Austin at SXSW 2014: John Fiege, 'Above All Else'

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John Fiege filming Above All Else, courtesy of Keegan Curry

John Fiege is an Austin director whose interest in environmental issues -- he holds an M.S. in cultural geography and environmental history -- plays into his filmmaking decisions.  His 2007 film Mississippi Chicken (Slackerwood review) documented immigrants working at a rural Mississippi poultry plant, and his newest work follows Texan landowner David Daniel as he protests the Keystone XL pipeline.

Fiege directed, produced and served as cinematographer on Above All Else, which will have its world premiere at SXSW in a couple of weeks. Before the fest, he was able to take part in the following interview via email.

Slackerwood: What drew you to document David Daniel’s fight against the Keystone XL pipeline? How did you first hear about his story?

John Fiege: In fall of 2011, I started making a film about the BP oil spill in South Louisiana, but the Keystone story was in the news and caught my attention. It was another potential environmental disaster with people from a wide diversity of backgrounds organizing to stop it before it became another BP. The pipeline was slated to end in Texas, where I live, so I began hunting for Texas landowners fighting the pipeline.

When I met David Daniel, his soft-spoken nature, his sincerity, his extensive knowledge of the issues really struck me, and his devotion to protecting his land and his daughter from Keystone XL. He told me he was a former stunt man and circus performer and since he had used up all the other, more conventional attempts to stop the pipeline, he was planning a tree-sit in the woods behind his house to block it. I knew immediately that I had discovered the makings of an amazing film.

What was the filmmaking process like for this film?

Fiege: I was hunting for a story that was in progress or hadn’t even happened yet. My intention was to film the resistance to the pipeline from the point of view of the landowners and when I met David, I knew he would be a great focus of the story, because he was central to the movement in Texas and the cinematic possibilities of filming a tree village going up were unlike anything I had seen.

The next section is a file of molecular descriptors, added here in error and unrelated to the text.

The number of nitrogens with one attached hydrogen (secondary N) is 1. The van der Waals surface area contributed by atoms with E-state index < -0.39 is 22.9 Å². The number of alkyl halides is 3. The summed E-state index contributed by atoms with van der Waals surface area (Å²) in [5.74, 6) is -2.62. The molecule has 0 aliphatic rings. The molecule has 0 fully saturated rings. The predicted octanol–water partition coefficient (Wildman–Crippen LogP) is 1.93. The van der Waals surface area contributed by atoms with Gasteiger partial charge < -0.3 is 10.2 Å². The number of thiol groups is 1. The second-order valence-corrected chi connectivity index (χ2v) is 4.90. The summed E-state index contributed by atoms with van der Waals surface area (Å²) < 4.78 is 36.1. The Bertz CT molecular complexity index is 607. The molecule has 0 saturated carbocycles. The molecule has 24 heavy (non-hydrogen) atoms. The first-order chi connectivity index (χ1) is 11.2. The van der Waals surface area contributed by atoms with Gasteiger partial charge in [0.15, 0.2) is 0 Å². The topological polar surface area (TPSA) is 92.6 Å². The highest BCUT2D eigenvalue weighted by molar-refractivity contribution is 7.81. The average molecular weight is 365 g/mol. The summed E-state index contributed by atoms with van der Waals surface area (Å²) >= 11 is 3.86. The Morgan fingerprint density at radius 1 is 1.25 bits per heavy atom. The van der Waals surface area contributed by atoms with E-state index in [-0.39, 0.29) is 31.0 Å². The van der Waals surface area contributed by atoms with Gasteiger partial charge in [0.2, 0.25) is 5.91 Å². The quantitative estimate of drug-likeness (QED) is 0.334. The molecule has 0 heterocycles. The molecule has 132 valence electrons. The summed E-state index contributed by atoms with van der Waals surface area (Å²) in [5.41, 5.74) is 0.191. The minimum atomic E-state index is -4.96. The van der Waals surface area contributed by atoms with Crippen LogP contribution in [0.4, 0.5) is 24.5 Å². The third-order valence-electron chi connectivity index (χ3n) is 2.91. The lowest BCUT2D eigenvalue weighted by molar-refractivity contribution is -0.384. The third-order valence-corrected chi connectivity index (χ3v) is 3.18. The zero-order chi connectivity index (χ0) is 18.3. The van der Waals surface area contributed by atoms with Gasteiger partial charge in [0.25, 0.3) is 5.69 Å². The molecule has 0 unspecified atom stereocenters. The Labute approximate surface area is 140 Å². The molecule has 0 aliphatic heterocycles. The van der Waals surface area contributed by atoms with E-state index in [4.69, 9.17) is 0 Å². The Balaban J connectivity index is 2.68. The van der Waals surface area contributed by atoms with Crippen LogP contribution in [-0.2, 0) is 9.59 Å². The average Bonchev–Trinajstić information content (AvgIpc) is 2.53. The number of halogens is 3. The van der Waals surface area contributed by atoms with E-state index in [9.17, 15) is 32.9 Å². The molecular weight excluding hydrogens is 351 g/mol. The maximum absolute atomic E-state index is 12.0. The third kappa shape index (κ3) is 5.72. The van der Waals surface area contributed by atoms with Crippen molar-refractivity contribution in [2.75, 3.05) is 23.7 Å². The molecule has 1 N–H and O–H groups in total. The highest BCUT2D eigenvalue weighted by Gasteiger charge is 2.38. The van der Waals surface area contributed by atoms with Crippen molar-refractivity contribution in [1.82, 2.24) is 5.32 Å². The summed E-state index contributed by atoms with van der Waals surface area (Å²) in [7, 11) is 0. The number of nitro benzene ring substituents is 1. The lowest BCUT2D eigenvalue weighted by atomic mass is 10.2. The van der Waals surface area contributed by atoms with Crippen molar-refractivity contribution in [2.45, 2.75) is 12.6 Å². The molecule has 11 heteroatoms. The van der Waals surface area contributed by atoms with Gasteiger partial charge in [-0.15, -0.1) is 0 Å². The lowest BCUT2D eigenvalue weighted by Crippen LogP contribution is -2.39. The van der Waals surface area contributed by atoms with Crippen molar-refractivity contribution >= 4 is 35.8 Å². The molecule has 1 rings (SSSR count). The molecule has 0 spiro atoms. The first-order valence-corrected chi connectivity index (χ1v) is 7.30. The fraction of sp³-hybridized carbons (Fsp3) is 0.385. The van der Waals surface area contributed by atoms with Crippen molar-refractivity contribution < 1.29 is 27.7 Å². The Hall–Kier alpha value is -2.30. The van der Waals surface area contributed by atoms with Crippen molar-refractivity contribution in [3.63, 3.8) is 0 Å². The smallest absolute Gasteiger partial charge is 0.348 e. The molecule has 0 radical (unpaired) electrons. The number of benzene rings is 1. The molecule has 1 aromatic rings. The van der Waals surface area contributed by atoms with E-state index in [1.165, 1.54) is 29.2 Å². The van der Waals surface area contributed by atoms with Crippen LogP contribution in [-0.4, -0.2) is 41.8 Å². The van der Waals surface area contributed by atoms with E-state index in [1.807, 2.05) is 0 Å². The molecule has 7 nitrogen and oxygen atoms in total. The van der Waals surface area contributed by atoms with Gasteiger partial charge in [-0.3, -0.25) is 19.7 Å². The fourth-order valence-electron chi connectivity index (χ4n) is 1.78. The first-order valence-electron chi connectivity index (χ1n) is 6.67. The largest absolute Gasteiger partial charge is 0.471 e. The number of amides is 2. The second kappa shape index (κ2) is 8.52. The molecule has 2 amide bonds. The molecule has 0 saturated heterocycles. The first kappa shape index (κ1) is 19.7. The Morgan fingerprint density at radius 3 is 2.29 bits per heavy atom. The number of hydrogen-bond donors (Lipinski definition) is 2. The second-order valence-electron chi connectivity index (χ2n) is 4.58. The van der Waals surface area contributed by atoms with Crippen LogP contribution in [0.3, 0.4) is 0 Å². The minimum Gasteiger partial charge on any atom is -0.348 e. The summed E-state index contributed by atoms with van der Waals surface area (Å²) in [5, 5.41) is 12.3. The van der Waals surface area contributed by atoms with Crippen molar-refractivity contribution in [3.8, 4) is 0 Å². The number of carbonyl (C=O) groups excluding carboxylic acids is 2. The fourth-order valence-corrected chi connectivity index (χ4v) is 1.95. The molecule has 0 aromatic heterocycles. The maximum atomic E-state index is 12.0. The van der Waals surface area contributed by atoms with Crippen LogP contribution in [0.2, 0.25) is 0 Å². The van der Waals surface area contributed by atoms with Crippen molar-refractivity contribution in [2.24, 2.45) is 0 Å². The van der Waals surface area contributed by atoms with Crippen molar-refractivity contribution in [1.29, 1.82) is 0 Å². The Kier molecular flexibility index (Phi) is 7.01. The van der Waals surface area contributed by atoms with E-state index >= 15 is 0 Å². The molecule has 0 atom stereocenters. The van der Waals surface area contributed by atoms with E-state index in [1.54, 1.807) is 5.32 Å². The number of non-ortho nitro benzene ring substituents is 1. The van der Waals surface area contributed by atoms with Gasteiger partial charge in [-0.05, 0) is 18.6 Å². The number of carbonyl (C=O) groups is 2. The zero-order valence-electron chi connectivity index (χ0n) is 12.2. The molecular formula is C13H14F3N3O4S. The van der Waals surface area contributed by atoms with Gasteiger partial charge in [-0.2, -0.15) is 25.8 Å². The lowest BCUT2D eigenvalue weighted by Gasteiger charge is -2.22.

At first, I didn’t know whether David was actually going to put platforms in the trees or whether anyone would show up to support him. As it turned out, a passionate bunch of local landowners, nearby college students, and environmental activists from around the country gathered around him and his plans to do a tree sit, and I was able to document that as it happened.

I included extensive interviews of David and many of the other characters along with the observational footage to learn their backgrounds, intentions and emotions. Many of the characters also shot their own videos along the way, and we used a lot of that footage and archival news footage to give more breadth and context to the story.

How long have you been working on Above All Else?

Fiege: I began developing a documentary about the impact of the oil industry back in the fall of 2009. I began shooting in Louisiana after the 2010 BP oil spill, but once I became aware of the Keystone battle, I turned my attention to that story by the beginning of 2012, at first as part of the BP story. My team and I began shooting in March of 2012, and by the summer of 2012, the story was growing so rapidly that I decided to focus the film exclusively on the Keystone story. We completed principal photography by the fall of 2012. We had to focus on fundraising from late 2012 through summer of 2013, when we began editing.

What are your thoughts on being a filmmaker in Austin?

Fiege: The longer I’m in Austin, the better place it becomes for filmmakers. The filmmaking resources here are phenomenal -- from crew, to local grants, to art film screenings -- thanks largely to the Austin Film Society, SXSW, the Austin Film Festival, The University of Texas, and other resources.

It can be a challenge to make a living in Austin or raise any significant money for films. For me, though, the affordability of the city and the richness of the creative community make up for the lack of available cash.

Any recommendations for out-of-towners attending SXSW?

Fiege: Bring a bike lock and rent a bike to get around. No matter what part of the festival you’re attending, make sure to catch a film and some music.

 

Above All Else premieres at SXSW on Monday afternoon, March 10 at the Paramount, then screens Tuesday, March 11 at Alamo Drafthouse Village and Saturday, March 15 at Topfer Theatre at ZACH. [more screening info]

[Photo credit: John Fiege filming Above All Else, courtesy of Keegan Curry]

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